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Health as a fundamental right: value or need for society?

8 Dec 2016 15:05 | Matteo Finco
Health is generally considered a fundamental right. The World Health Organization established this right a long time ago, and as such it is included in the constitutions of many countries. However, what if health is primarily a need of modern society, rather than a right based on shared values? What if medicine and everything that has to do with well-being (ie treating and preventing illness and improving living conditions, food security, etc.), finds its origin only in the society, which in order to maintain itself specifically requires a system that takes care of individuals?

This is a hypothesis that could be investigated through seemingly distant, or even incompatible, research areas like system theory and critical theory.

Luhmann’s system theory assumes that the bodies and minds of individuals are not parts or elements of society, but that they belong to its environment. However, they constitute such an important role in the reproduction of society that special social subsystems (such as the medical system that is designed to cure diseases), were formed. If, therefore, health appears as “the only value that can be placed beyond any ideological controversy” (Luhmann, 2015), the reason can be that the system for curing disease is key to ensuring the maintenance and reproduction of society itself: bodies must be cared for, ultimately, to ensure the inclusion of persons, of consciences in communications.

Critical theory, for its part, suggests that health is one of the many areas exploited for economic purposes. For example, health creates consumers, even when life and death are at stake. Health, then, would be a subjectivisation mechanism, creating “subjugated subjects” (Han, 2014), who are materials available for power. Thus, health, medicalization and care for the body are the foci of a “politics of life”, or in the terms of Foucault, biopower. A “governmental rationality” based on a type of entrepreneurial government, would then be at the root of the claims of the right to health.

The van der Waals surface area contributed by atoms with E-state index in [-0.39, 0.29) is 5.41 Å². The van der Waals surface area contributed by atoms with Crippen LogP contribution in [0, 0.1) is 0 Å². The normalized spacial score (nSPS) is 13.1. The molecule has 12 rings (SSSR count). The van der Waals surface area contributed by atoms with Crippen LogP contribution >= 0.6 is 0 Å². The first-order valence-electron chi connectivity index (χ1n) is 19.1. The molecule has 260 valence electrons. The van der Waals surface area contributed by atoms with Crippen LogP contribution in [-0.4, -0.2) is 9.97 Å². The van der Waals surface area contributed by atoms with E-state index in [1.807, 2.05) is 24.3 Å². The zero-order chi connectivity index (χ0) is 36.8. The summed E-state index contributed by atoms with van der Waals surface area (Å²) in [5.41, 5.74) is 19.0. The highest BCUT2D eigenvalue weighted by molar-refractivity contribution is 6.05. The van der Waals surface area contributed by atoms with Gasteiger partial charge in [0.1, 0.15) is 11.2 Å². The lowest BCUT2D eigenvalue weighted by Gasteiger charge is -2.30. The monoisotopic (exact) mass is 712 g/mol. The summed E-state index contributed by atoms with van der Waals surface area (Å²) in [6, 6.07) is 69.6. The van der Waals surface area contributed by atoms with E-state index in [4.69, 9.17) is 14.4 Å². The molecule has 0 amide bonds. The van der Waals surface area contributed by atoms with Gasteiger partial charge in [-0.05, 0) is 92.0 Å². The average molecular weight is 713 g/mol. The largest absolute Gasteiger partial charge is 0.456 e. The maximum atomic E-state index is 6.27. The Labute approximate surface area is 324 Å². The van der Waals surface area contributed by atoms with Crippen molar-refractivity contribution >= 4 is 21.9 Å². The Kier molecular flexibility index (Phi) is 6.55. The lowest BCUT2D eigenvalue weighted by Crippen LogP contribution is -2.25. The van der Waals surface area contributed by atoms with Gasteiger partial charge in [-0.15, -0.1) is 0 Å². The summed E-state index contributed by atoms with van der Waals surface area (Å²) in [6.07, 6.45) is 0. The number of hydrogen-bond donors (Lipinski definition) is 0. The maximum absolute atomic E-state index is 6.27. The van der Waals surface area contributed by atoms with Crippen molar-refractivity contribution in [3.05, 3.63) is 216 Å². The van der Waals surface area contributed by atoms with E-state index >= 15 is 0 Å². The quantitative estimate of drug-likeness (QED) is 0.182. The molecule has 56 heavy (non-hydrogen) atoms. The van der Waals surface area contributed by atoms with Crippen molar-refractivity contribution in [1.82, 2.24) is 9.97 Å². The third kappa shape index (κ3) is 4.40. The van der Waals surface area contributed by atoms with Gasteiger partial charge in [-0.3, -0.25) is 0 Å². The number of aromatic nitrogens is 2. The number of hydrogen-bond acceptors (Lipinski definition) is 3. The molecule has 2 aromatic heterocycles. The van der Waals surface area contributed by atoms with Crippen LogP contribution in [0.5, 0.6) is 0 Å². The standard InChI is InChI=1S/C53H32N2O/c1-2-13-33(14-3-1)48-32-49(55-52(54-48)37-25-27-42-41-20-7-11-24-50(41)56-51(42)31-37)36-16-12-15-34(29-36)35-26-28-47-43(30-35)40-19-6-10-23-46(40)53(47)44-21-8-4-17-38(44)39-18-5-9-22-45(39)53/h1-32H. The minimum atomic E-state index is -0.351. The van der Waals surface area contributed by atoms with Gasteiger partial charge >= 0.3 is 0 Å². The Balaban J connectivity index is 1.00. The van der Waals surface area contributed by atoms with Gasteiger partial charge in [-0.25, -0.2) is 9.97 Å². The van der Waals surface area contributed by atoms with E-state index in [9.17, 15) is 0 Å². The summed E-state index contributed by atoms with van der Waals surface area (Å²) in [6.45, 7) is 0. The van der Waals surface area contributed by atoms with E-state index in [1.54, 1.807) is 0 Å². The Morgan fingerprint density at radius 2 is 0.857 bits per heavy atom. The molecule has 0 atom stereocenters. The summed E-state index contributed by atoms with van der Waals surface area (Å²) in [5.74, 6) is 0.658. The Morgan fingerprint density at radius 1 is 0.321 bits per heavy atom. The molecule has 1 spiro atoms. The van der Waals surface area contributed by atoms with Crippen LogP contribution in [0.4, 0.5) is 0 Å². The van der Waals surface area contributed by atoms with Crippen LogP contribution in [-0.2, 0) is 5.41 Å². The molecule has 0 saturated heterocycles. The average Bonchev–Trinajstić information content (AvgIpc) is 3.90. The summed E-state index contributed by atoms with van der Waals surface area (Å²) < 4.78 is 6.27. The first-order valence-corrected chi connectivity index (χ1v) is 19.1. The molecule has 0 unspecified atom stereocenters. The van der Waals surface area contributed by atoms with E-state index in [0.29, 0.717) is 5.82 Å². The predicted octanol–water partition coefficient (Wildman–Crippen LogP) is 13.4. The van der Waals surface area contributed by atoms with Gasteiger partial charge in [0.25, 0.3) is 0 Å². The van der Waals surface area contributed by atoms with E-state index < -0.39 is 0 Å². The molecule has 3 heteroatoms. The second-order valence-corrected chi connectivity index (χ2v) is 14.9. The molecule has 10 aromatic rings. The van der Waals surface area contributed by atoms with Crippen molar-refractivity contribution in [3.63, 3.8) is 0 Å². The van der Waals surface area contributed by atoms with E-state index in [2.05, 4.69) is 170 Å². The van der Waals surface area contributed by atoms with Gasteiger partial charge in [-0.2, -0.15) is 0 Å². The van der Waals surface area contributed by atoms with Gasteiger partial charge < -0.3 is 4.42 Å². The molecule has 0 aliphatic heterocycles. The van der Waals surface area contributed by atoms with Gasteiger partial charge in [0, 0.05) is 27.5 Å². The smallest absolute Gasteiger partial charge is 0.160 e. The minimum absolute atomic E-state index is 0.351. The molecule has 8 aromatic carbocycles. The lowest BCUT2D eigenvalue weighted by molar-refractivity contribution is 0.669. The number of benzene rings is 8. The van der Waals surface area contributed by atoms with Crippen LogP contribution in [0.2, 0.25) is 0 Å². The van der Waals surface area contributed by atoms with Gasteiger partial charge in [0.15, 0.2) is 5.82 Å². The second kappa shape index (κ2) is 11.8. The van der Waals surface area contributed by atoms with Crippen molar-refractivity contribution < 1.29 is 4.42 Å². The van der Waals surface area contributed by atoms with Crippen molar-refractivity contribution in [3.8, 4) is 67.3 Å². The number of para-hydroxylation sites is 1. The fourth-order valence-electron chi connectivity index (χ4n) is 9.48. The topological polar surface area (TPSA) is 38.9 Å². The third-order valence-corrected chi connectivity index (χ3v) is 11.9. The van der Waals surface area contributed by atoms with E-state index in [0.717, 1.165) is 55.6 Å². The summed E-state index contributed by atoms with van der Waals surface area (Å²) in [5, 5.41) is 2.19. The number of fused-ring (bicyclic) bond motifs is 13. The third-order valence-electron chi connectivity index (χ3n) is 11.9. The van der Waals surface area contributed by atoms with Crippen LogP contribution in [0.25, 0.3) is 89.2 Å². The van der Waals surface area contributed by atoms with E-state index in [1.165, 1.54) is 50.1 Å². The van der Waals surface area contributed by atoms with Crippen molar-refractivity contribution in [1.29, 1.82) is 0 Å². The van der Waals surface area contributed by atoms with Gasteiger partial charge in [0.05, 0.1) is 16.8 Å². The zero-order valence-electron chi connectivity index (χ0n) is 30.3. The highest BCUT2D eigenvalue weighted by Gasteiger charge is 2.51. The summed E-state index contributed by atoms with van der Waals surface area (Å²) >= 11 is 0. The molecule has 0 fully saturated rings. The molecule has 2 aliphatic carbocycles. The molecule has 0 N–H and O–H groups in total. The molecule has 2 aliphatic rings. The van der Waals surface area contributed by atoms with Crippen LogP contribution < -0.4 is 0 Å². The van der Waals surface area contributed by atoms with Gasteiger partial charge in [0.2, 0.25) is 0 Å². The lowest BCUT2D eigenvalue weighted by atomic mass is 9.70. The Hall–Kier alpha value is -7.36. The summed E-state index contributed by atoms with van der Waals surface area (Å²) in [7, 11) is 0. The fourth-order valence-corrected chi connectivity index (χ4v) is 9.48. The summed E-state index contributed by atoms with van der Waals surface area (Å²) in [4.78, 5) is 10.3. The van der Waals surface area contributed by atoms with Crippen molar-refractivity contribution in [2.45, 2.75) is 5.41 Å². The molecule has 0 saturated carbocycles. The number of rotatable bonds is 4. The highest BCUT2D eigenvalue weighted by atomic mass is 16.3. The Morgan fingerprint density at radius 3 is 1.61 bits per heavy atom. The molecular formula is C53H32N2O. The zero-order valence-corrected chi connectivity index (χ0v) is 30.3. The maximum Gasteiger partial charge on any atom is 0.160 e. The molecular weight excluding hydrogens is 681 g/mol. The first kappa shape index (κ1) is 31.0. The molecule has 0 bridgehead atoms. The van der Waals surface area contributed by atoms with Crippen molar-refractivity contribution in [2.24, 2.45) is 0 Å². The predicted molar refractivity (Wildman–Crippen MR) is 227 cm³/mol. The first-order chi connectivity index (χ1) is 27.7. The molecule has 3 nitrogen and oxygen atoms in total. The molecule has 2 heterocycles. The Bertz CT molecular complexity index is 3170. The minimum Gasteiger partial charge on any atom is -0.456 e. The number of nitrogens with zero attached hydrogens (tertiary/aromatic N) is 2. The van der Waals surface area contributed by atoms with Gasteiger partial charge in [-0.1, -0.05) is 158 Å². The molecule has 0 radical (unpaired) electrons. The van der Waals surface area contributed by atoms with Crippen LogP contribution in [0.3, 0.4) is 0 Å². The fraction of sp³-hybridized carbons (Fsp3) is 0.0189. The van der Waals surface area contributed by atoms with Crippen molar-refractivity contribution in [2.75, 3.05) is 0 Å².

In this sense, it is possible to make a connection between systems theory’s idea that bodies and minds must be “treated” and “cured” to ensure that they can participate in communication and critical theory’s idea that neoliberalism needs to “manage” the human being, not in a repressive way, but “gently”, to satisfy the inherent logic of society.

The fact that the right to health is usually fully recognized only for those who hold citizenship of a State (who, besides being a body, is also a person), encourages the idea that health is a systemic necessity masked by law in order to submit transparent subjects to their logic.


Han B.-C., Why revolution is no longer possible, «Süddeutsche Zeitung», 02/09/2014; doi: https://www.opendemocracy.net/transformation/byung-chul-han/why-revolution-is-no-longer-possible.

Luhmann N., Anspruchsinflation im Krankheitssystem. Eine Stellungnahme aus gesellschaftstheoretischer Sicht, in P. Herder-Dorneich, A. Schuller (edited by), Die Anspruchsspirale. Schicksal oder Systemdefekt?, Kohlhammer, Stuttgart, 1984.

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